Sleep, light and health

Philip J. Goscienski, M.D.

January 2006

Can you imagine life without artificial light? In a world of lasers and lightsticks, lamps that turn on or off at the snap of finger, a clap of hands or a voice command, it's hard to imagine what it must have been like when there was no illumination except what nature provided.

Picture yourself in the Stone Age on a moonless, cloudy night when even starlight was not visible. Moving a few feet from the campfire's dying embers leaves you in total darkness until the first light of dawn. There is nothing to do except to join other members of your band, who provide comfort, warmth and security. This is how humans existed until the discovery of crude torches and later, oil lamps.

Over tens of thousands of generations many of our bodily functions have become synchronized with the day-night pattern of light and darkness. This is known as circadian rhythm and it varies with the seasons. That is, until very recently. When gaslamps replaced candles and were in turn replaced by incandescent and fluorescent lighting, artificial light allowed us to live differently than we had for millions of years. This came with a price.

Physicians have long known that heart disease is more common among night shift workers. Perhaps this is because of increased stress and chronic sleep deprivation. Certainly, there are other factors. Persons who work at night may not have comforting family relationships, may miss meals or eat poorly and could be sleep-deprived. The finding that homocysteine, an amino acid that is associated with increased risk of coronary artery disease, is elevated in night shift workers, may be a clue to their heightened hazard.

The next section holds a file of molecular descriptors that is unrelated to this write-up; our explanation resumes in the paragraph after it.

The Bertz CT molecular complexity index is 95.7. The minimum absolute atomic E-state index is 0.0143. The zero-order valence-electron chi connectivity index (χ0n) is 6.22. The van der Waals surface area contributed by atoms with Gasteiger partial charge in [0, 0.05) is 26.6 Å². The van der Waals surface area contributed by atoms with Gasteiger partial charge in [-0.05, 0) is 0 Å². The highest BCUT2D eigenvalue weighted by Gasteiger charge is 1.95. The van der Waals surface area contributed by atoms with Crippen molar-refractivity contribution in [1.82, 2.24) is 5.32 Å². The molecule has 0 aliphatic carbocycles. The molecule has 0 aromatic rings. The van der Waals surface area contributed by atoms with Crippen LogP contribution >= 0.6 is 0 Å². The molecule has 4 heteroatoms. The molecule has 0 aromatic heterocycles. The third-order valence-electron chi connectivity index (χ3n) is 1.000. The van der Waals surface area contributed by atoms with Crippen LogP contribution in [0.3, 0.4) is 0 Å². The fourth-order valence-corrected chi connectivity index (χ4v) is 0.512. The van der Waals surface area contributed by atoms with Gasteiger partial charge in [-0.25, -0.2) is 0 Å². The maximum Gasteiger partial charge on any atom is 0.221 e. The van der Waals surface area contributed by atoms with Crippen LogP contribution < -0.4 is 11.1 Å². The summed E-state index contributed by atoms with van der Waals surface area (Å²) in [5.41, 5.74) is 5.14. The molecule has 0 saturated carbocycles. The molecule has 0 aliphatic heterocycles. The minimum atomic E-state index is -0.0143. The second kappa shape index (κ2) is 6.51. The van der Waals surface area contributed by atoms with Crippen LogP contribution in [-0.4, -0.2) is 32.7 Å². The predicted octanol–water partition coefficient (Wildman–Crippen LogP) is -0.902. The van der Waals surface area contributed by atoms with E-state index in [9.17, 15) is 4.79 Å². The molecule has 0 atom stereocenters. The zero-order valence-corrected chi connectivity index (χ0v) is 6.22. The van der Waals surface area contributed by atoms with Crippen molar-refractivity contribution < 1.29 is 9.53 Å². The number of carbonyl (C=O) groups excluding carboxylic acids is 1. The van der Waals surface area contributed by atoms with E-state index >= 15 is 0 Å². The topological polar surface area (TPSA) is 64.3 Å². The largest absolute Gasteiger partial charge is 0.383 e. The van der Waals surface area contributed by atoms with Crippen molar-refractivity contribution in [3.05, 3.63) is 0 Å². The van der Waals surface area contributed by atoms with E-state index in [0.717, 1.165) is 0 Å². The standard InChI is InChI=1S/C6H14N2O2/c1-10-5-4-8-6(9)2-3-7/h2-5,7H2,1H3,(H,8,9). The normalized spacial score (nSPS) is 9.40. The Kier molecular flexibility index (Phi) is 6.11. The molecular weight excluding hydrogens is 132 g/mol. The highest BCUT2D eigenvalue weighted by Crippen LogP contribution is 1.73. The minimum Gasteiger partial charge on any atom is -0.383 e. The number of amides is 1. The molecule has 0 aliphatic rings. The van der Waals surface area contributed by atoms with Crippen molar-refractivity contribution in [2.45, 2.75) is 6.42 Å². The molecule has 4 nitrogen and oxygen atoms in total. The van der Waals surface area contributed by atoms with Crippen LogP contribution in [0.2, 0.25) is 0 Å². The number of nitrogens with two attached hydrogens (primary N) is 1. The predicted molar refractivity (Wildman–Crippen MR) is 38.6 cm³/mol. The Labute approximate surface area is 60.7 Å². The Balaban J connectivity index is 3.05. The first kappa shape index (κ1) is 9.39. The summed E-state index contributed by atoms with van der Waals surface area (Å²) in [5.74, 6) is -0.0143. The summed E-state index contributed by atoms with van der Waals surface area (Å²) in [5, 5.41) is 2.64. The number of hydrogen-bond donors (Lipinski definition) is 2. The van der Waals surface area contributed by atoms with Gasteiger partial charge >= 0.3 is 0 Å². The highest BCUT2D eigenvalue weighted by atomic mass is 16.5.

The heart seems to have a day-night rhythm of its own and disrupting the rhythm could explain why heart attacks are more likely to occur between midnight and noon in Western countries.

Breast cancer occurs with greater frequency among women who work night shifts, but it occurs less frequently among women that are blind. Exposure to light increases levels of the female hormone, estrogen, which is a known factor in the development of breast cancer.

Night shift work even disturbs the way we respond to a meal. When we eat very late in the day, it affects our output of hormones such as insulin, thyroid hormone, cortisol from the adrenal glands and several others.

What can we do about it? After all, it's not practical to go back to a life without light even if that were possible. The first step is to recognize that some of the problems that are associated with shift work are avoidable. For instance, packing a nutritious meal from home helps to avoid the pizza delivery routine or the snack-machine. A couple of pieces of fresh fruit and a ziplock back with raw baby carrots or broccoli will bolster your antioxidant level. The phytonutrients in fruits and vegetables may offset the increased risk of both heart disease and cancer.

Make daytime sleep more restful by having a definite schedule and keep the bedroom as dark as possible. Enlist the help of family by honoring the schedule and by keeping household noise down to the lowest possible level.

Taking medication to help you sleep off-schedule is not a good idea. These drugs have numerous side effects and increase the risk of falls and other accidents.

Philip J. Goscienski, M.D. is the author of Health Secrets of the Stone Age, Better Life Publishers 2005. Contact him at